Swiss power and automation company ABB has taken further steps to better understand pension-plan risk from the global, group level while keeping individual country schemes decentralised.
The group hired BNY Mellon as global custodian and “record keeper” in order to be “better able to track assets”, Elisabeth Bourqui, head of group pensions at ABB, told delegates at the Swiss Pension Conference in Geneva organised by the Swiss CFA Society.
Further, the company has used tools provided by Ortec to introduce a risk-management system in order to have a “consistent ALM over all pension funds while delivering an optimiser for the individual country-specific portfolios”, she said.
Ortec has now constructed for ABB a “pioneer consolidation module” that “allows us to project funding levels into the future at the group-consolidating level over all plans and all liabilities”, Bourqui said.
She added: “It looks at the diversification between various plans, the concentration risk, for example – the fact there is a lot of equity investments in some plans but not in others, in some countries the FX risk is higher, etcetera.”
With this information, the group can then assess “how a decision on the country level will impact the group level and where it makes sense to make additional contributions or take other measures”.
But Bourqui stressed that the pension boards in the countries still made the final strategic decisions, adding that “each of the pension funds is managed locally – the money is not pooled”.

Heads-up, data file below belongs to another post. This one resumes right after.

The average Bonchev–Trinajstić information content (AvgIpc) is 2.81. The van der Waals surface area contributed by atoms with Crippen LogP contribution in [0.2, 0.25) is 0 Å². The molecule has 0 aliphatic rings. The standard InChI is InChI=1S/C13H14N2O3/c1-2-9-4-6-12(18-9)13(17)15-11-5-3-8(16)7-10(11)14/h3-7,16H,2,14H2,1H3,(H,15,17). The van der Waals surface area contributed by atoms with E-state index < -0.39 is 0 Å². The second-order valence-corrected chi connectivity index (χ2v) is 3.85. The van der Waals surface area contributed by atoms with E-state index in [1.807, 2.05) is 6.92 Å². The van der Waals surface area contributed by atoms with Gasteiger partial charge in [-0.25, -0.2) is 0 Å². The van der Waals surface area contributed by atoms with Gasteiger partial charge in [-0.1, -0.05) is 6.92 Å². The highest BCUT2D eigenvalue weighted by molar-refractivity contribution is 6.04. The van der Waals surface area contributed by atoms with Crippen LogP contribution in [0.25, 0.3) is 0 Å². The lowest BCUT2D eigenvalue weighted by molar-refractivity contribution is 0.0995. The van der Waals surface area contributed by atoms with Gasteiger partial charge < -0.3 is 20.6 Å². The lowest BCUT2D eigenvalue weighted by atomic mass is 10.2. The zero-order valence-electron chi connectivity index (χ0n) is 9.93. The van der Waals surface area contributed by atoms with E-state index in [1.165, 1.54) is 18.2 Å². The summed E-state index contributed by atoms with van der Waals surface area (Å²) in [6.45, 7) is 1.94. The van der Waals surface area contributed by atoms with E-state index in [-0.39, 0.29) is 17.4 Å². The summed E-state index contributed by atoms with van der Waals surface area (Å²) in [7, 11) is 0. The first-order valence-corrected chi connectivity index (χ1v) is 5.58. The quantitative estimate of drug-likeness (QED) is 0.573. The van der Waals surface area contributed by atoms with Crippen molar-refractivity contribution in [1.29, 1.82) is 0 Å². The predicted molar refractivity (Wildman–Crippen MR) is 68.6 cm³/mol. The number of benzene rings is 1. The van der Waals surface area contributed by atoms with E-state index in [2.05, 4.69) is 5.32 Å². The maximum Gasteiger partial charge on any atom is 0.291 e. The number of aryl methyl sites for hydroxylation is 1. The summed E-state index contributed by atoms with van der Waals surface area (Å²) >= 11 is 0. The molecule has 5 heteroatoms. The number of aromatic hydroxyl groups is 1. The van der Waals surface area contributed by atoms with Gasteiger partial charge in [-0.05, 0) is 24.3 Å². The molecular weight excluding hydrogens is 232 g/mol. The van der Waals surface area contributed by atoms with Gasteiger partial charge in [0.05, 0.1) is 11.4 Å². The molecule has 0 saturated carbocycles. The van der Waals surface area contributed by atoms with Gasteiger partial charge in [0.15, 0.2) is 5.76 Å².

She and her team function as “a centre of excellence, as internal consultants in the group to reinforce governance and expertise in the countries”.
Bourqui added it had been “a lot of work” over the last five years talking to ABB pension boards in the countries about the ALM vision, which is now being implemented within the various boards and investment committees.
She also pointed out that the company was “trying to build a pool of managers we can trust to be able to then mandate in different countries”.
In total, ABB has around 100 DB plans in 25 countries with $12.1bn (€8.9bn) in liabilities in total, as per year-end 2013.
Pension assets stood at $10.9bn, with the lion’s share in Switzerland, Sweden, Finland, Germany, the US and the UK.
Additionally, there are 40 DC plans in around 25 countries, including several emerging markets.
Bourqui said that, even before she joined the group two years ago, ABB had taken de-risking measures, as pension liabilities were recognised as a “major risk”, including closing down defined benefit plans wherever possible to replace them with defined contribution or hybrid schemes.